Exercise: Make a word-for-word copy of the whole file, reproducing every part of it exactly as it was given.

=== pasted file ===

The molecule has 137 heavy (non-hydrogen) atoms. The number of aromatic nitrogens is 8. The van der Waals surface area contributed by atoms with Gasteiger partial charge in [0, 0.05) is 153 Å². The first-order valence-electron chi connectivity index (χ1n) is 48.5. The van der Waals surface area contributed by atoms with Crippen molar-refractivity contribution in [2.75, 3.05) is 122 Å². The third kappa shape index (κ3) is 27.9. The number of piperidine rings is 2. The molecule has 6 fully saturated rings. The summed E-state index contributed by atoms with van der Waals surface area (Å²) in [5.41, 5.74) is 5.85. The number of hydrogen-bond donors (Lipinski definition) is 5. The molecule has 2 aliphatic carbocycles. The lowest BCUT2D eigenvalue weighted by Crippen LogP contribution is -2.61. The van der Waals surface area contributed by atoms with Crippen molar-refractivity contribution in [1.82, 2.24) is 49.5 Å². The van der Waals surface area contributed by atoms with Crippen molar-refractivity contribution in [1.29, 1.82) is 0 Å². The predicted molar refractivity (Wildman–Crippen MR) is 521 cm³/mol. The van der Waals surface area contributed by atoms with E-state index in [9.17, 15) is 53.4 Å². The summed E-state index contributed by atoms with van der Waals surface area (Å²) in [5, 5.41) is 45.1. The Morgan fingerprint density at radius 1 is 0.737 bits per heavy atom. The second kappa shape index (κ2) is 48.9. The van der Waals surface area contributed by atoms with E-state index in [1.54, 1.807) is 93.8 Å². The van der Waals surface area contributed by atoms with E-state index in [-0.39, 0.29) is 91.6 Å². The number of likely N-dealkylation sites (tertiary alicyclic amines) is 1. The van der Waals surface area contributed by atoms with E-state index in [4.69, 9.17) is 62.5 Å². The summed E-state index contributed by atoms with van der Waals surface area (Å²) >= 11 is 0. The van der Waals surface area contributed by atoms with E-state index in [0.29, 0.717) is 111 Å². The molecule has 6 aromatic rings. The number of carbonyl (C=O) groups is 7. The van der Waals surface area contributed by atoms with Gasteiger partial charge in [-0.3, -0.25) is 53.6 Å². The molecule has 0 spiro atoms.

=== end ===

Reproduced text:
The molecule has 137 heavy (non-hydrogen) atoms. The number of aromatic nitrogens is 8. The van der Waals surface area contributed by atoms with Gasteiger partial charge in [0, 0.05) is 153 Å². The first-order valence-electron chi connectivity index (χ1n) is 48.5. The van der Waals surface area contributed by atoms with Crippen molar-refractivity contribution in [2.75, 3.05) is 122 Å². The third kappa shape index (κ3) is 27.9. The number of piperidine rings is 2. The molecule has 6 fully saturated rings. The summed E-state index contributed by atoms with van der Waals surface area (Å²) in [5.41, 5.74) is 5.85. The number of hydrogen-bond donors (Lipinski definition) is 5. The molecule has 2 aliphatic carbocycles. The lowest BCUT2D eigenvalue weighted by Crippen LogP contribution is -2.61. The van der Waals surface area contributed by atoms with Crippen molar-refractivity contribution in [1.82, 2.24) is 49.5 Å². The van der Waals surface area contributed by atoms with Crippen molar-refractivity contribution in [1.29, 1.82) is 0 Å². The predicted molar refractivity (Wildman–Crippen MR) is 521 cm³/mol. The van der Waals surface area contributed by atoms with E-state index in [9.17, 15) is 53.4 Å². The summed E-state index contributed by atoms with van der Waals surface area (Å²) in [5, 5.41) is 45.1. The Morgan fingerprint density at radius 1 is 0.737 bits per heavy atom. The second kappa shape index (κ2) is 48.9. The van der Waals surface area contributed by atoms with E-state index in [1.54, 1.807) is 93.8 Å². The van der Waals surface area contributed by atoms with E-state index in [-0.39, 0.29) is 91.6 Å². The number of likely N-dealkylation sites (tertiary alicyclic amines) is 1. The van der Waals surface area contributed by atoms with E-state index in [4.69, 9.17) is 62.5 Å². The summed E-state index contributed by atoms with van der Waals surface area (Å²) >= 11 is 0. The van der Waals surface area contributed by atoms with E-state index in [0.29, 0.717) is 111 Å². The molecule has 6 aromatic rings. The number of carbonyl (C=O) groups is 7. The van der Waals surface area contributed by atoms with Gasteiger partial charge in [-0.3, -0.25) is 53.6 Å². The molecule has 0 spiro atoms.